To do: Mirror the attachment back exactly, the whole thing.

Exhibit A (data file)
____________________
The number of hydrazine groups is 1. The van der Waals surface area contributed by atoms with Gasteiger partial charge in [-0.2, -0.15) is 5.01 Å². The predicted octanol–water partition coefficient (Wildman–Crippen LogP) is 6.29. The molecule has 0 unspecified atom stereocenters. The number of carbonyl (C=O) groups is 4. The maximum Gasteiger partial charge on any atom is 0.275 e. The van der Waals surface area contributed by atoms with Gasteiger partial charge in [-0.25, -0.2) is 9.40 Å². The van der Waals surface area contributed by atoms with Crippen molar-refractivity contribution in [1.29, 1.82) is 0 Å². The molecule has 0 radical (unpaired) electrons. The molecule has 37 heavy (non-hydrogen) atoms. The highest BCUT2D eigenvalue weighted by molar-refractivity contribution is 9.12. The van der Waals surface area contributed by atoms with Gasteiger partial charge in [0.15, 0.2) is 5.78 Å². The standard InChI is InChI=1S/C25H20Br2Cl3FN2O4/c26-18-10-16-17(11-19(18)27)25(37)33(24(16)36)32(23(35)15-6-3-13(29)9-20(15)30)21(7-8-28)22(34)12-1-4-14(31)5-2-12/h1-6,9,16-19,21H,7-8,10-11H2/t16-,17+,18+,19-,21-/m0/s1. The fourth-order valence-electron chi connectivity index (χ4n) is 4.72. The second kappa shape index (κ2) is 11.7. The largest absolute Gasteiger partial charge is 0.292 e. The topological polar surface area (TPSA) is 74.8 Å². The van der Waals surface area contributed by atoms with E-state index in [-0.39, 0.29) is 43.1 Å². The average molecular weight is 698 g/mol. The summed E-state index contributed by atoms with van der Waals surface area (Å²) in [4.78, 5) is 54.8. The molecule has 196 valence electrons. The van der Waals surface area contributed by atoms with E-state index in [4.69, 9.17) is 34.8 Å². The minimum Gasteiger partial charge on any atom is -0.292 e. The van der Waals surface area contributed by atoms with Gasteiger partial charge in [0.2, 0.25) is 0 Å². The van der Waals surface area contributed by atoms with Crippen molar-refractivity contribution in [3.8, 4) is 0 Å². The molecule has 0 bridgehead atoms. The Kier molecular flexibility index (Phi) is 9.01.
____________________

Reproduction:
The number of hydrazine groups is 1. The van der Waals surface area contributed by atoms with Gasteiger partial charge in [-0.2, -0.15) is 5.01 Å². The predicted octanol–water partition coefficient (Wildman–Crippen LogP) is 6.29. The molecule has 0 unspecified atom stereocenters. The number of carbonyl (C=O) groups is 4. The maximum Gasteiger partial charge on any atom is 0.275 e. The van der Waals surface area contributed by atoms with Gasteiger partial charge in [-0.25, -0.2) is 9.40 Å². The van der Waals surface area contributed by atoms with Crippen molar-refractivity contribution in [1.29, 1.82) is 0 Å². The molecule has 0 radical (unpaired) electrons. The molecule has 37 heavy (non-hydrogen) atoms. The highest BCUT2D eigenvalue weighted by molar-refractivity contribution is 9.12. The van der Waals surface area contributed by atoms with Gasteiger partial charge in [0.15, 0.2) is 5.78 Å². The standard InChI is InChI=1S/C25H20Br2Cl3FN2O4/c26-18-10-16-17(11-19(18)27)25(37)33(24(16)36)32(23(35)15-6-3-13(29)9-20(15)30)21(7-8-28)22(34)12-1-4-14(31)5-2-12/h1-6,9,16-19,21H,7-8,10-11H2/t16-,17+,18+,19-,21-/m0/s1. The fourth-order valence-electron chi connectivity index (χ4n) is 4.72. The second kappa shape index (κ2) is 11.7. The largest absolute Gasteiger partial charge is 0.292 e. The topological polar surface area (TPSA) is 74.8 Å². The van der Waals surface area contributed by atoms with E-state index in [-0.39, 0.29) is 43.1 Å². The average molecular weight is 698 g/mol. The summed E-state index contributed by atoms with van der Waals surface area (Å²) in [4.78, 5) is 54.8. The molecule has 196 valence electrons. The van der Waals surface area contributed by atoms with E-state index in [4.69, 9.17) is 34.8 Å². The minimum Gasteiger partial charge on any atom is -0.292 e. The van der Waals surface area contributed by atoms with Gasteiger partial charge in [0.2, 0.25) is 0 Å². The van der Waals surface area contributed by atoms with Crippen molar-refractivity contribution in [3.8, 4) is 0 Å². The molecule has 0 bridgehead atoms. The Kier molecular flexibility index (Phi) is 9.01.